Verizon decision may have something to do with the roaming arrangements that the national carrier has set up with the smaller companies. Some users speculate that Verizon has no way to throttle the customers on the rural towers, so those are the ones being targeted. The regional carriers might also be complaining that their infrastructure cannot handle the strain of excessive usage, but all of this is just wild conjecture.

    According to Verizon’s own statement, the LRA program was designed to “bring the broad benefits of 4G LTE service, quickly and efficiently, to customers in rural markets. It’s all about serving the customer – consumer and business – no matter where they live, work or play.” In this case, it seems it does matter “where they live, work, and play,” but is there a balance point where it is reasonable to say caps make sense?

    Permalink to story.

  2. Greg S

    Greg S TS Evangelist Posts: 1,607   +443

    50gb would be fairly reasonable. NOT these ridiculous prices for a mere 2 to 5gb of data.
    Reehahs likes this.
  3. avioza

    avioza TS Addict Posts: 197   +148

    Should be a breach of contract on Verizons part. At least the original contract, I am sure the fineprint was changed and accepted by the end users with a button click at some point. I really despise that company.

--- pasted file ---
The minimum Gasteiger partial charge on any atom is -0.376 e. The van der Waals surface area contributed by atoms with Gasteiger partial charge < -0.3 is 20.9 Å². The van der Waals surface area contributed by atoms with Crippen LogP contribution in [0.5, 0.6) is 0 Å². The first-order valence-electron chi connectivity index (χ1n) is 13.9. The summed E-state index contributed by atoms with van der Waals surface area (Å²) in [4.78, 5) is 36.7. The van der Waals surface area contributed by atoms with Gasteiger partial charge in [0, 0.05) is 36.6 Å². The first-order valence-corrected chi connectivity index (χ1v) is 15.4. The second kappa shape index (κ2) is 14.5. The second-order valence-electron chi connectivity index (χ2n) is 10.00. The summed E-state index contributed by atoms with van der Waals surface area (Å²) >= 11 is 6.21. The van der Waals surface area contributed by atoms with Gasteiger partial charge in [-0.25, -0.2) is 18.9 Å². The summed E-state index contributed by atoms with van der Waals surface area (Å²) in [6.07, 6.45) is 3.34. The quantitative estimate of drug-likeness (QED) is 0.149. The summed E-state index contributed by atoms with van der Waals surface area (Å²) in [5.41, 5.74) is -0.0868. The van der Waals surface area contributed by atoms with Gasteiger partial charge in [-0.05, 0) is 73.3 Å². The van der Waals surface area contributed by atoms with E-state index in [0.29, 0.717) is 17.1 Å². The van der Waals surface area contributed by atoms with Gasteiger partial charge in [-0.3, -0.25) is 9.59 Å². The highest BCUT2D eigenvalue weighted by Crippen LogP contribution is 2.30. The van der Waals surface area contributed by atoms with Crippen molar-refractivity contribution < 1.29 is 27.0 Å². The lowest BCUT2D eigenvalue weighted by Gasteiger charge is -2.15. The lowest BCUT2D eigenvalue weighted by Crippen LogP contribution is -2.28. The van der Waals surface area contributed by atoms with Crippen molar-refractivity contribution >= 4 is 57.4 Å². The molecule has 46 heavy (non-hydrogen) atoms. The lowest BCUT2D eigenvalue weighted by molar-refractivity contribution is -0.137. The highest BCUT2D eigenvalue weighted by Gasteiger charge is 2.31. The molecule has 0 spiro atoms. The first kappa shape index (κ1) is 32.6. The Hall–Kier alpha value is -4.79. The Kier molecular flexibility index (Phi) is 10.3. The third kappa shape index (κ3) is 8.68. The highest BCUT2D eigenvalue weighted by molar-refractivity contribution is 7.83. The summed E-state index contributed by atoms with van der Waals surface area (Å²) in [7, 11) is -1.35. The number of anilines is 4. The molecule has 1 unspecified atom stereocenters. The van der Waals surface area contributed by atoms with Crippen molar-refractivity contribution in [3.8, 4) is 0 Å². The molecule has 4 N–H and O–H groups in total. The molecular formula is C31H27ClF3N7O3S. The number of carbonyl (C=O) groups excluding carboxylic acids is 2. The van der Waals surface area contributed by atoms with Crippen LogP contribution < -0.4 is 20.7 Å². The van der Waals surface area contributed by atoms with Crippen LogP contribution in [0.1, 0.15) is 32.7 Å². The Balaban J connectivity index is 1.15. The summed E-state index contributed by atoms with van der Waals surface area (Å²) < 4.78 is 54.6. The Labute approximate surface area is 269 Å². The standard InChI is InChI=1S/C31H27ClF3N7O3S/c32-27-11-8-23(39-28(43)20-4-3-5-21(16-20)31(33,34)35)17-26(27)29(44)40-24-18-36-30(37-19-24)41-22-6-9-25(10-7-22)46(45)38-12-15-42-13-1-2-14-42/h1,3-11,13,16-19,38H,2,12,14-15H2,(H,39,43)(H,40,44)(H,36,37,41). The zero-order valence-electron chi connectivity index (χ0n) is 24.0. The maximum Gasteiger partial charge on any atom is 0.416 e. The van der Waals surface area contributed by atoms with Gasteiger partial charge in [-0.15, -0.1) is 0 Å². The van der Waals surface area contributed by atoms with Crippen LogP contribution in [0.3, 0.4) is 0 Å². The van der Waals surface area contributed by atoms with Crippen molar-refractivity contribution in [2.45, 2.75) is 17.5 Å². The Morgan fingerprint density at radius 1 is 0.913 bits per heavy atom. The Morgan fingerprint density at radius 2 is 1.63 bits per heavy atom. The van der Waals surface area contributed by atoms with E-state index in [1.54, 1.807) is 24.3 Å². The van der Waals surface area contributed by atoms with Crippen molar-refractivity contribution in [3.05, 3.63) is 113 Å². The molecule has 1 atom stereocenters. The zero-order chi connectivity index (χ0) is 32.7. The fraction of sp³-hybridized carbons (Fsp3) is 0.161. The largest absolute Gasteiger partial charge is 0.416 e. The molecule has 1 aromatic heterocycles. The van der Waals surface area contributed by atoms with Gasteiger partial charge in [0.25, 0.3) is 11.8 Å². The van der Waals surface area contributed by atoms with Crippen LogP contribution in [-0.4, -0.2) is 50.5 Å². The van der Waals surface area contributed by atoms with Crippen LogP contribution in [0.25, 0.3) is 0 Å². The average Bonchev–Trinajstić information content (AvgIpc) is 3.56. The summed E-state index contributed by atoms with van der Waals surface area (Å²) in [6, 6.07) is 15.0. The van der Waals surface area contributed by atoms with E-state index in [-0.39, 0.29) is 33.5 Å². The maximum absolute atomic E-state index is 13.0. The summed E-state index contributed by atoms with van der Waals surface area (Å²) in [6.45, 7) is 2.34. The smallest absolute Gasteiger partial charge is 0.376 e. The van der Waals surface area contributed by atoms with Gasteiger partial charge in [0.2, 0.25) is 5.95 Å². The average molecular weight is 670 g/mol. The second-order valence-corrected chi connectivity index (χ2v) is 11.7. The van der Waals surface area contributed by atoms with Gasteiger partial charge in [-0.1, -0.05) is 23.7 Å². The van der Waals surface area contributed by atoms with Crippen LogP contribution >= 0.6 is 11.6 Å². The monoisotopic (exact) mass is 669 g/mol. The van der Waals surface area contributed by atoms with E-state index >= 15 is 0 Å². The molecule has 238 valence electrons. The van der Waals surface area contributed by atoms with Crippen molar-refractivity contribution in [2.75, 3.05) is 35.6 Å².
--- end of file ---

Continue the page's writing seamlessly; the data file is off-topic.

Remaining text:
amstech likes this.
  4. Uncle Al

    Uncle Al TS Evangelist Posts: 5,144   +3,565

    I figured it was going to be too good to be true. They just are using user data to develop multi-tier pricing just like AT&T did .....
  5. kapital98

    kapital98 TS Maniac Posts: 321   +246

    Boilerplate contracts almost always take this stuff into account. The entire concept of contract law is that two sides trade offers and then something is exchanged. Boilerplate contracts that come with almost every tech product or major company are absolutely one sided. What are you going to tell Verizon, "If you don't change line XXII in the contract, I'm walking!" They'll show you the door.

    Some rare exceptions have occurred due to sloppy lawyering -- these type of contracts are typically drafted by new attorneys and then looked over by partners. Mistakes happen but they are very rare.
    Reehahs likes this.
  6. kapital98

    kapital98 TS Maniac Posts: 321   +246

    This makes as much sense as saying a Cat5 cable is a social construct. There is a physical amount of data it can send through that cable. It's not made up.

    Telecommunication companies have such advanced metrics that they should be able to very efficiently decide how much data can be given on existing infrastructure. By making accurate assumptions they can make seemingly arbitrary cutoffs and let people think that the cap doesn't exist. From an economic standpoint, it's quite brilliant.
    Tanstar likes this.
  7. mrjgriffin

    mrjgriffin TS Evangelist Posts: 349   +163

    or they can just use their billions and enhance and grow their network to the point where network congestion simply won't happen.